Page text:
lotto

[lot-oh]
noun
1.
a game of chance in which a leader draws numbered disks at random from a stock and the players cover the corresponding numbers on their cards, the winner being the first to cover a complete row.
2.
a lottery, as one operated by a state government, in which players choose numbers that are matched against those of the official drawing, the winning numbers typically paying large cash prizes.

Origin:
1770–80; < Italian < Germanic; see lot

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World English Dictionary
lotto (ˈlɒtəʊ)
 
n
1.  Compare bingo Also called: housey-housey a children's game in which numbered discs, counters, etc, are drawn at random and called out, while the players cover the corresponding numbers on cards, the winner being the first to cover all the numbers, a particular row, etc
2.  a lottery
 
[C18: from Italian, from Old French lot, from Germanic. See lot]

Collins English Dictionary - Complete & Unabridged 10th Edition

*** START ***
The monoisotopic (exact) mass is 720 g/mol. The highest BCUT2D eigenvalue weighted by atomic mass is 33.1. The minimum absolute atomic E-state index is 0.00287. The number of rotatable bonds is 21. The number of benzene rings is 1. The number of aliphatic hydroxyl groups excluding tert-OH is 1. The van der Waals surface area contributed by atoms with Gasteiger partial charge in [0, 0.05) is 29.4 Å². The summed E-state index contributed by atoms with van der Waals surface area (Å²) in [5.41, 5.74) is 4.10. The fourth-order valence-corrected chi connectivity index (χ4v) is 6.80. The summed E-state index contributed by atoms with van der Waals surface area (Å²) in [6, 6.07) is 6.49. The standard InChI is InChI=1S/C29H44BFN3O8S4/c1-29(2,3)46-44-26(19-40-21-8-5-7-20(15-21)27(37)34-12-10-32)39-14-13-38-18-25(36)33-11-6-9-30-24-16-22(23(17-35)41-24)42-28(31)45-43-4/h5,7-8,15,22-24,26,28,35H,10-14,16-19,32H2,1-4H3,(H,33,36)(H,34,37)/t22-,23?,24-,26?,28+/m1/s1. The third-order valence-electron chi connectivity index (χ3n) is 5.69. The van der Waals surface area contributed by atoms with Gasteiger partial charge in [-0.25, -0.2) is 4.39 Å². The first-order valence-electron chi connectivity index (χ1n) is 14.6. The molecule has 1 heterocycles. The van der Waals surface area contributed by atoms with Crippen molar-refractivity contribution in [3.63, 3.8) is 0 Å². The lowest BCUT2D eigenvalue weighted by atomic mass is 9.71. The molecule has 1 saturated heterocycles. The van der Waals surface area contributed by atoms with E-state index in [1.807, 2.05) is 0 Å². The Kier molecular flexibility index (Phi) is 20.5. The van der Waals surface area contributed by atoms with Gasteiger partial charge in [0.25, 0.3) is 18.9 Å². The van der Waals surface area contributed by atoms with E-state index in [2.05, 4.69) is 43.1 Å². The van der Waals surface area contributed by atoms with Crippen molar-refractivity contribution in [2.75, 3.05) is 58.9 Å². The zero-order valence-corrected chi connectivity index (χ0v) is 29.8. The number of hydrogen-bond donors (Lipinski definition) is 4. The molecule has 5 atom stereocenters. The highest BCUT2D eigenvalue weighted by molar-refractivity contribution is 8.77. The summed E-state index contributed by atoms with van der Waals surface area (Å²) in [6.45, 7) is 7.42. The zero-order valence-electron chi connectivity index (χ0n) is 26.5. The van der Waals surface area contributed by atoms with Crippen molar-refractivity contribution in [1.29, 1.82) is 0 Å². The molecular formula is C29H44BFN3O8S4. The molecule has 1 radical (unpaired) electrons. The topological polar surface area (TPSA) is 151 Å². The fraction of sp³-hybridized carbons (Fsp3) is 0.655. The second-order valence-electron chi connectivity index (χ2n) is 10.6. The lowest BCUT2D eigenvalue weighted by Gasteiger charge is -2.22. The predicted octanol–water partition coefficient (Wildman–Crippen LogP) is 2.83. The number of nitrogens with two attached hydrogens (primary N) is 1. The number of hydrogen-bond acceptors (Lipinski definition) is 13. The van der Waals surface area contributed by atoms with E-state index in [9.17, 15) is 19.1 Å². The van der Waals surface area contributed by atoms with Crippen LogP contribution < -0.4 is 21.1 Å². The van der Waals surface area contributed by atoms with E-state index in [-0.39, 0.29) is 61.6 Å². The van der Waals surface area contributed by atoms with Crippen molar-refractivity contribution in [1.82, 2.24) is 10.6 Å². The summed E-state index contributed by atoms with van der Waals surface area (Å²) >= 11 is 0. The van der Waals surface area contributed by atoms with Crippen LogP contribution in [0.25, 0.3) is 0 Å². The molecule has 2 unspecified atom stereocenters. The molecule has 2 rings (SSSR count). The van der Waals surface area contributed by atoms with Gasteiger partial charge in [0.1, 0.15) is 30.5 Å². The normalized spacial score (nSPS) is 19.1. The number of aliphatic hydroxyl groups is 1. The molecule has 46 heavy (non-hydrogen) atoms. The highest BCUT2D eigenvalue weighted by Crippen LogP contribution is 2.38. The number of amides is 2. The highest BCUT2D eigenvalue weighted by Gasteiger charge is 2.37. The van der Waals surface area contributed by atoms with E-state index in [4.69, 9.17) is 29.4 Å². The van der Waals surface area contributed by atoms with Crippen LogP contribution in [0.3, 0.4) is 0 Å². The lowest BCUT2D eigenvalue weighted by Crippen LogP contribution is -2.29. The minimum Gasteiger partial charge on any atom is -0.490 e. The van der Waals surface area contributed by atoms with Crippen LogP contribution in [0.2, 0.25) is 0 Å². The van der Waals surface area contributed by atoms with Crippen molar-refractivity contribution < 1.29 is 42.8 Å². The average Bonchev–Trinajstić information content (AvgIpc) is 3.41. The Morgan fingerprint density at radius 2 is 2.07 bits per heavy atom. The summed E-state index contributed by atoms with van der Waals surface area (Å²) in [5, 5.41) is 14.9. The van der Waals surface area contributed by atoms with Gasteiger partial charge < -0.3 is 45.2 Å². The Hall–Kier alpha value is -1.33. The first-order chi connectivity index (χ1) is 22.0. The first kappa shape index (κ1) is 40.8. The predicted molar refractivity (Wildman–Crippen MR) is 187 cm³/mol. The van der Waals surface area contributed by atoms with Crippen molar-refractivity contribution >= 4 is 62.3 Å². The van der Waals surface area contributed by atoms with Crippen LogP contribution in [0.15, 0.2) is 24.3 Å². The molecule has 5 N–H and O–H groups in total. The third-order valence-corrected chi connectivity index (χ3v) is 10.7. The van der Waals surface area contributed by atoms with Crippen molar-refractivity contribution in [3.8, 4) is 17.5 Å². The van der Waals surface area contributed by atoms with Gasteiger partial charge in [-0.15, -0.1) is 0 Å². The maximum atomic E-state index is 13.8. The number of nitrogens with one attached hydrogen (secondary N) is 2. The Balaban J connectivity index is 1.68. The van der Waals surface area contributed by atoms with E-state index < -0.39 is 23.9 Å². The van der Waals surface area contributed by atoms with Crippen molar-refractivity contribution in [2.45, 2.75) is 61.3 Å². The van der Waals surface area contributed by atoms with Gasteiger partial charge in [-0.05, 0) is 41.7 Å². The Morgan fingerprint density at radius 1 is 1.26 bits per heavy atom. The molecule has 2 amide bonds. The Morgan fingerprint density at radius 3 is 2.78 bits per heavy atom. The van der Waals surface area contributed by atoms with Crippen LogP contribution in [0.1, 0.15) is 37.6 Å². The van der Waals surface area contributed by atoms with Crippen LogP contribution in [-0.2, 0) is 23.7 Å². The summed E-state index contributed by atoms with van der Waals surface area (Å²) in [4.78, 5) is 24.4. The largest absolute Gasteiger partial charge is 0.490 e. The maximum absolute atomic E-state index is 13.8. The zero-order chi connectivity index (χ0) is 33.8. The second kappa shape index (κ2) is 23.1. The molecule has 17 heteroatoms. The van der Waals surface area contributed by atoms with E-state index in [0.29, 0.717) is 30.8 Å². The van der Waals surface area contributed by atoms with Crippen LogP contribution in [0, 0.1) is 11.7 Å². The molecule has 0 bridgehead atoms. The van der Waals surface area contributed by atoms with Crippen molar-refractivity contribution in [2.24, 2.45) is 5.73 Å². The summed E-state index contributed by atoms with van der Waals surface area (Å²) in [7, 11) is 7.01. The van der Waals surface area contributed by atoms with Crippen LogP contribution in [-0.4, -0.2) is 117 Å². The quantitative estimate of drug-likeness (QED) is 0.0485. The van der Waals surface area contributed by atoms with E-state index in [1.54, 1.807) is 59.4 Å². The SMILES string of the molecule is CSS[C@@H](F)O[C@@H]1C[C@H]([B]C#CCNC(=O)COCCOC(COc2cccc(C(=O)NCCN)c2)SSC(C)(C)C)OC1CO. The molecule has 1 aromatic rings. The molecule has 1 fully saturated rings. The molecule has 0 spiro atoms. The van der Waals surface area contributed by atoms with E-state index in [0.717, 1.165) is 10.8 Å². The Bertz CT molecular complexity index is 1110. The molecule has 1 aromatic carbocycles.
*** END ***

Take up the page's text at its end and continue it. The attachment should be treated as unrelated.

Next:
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Etymonline
Word Origin & History

lotto
1778, "type of card game," from It. lotto "a lot," from O.Fr. lot "lot," from Frank. (cf. O.E., O.Fris. hlot, see lot). Meaning "a lottery" is attested from 1787.
Online Etymology Dictionary, © 2010 Douglas Harper
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Example sentences
Gambling touches almost everyone, from friends playing online poker to grannies buying lotto tickets.
All the money that used to be bet on the ponies now goes into scratch-off lotto
  tickets from vending machines.
As long as poor folk dominate those playing the lotto and visiting the casinos,
  then that funding mechanism doesn't work either.
My goal or plan is to read the local lotto winnings every week.
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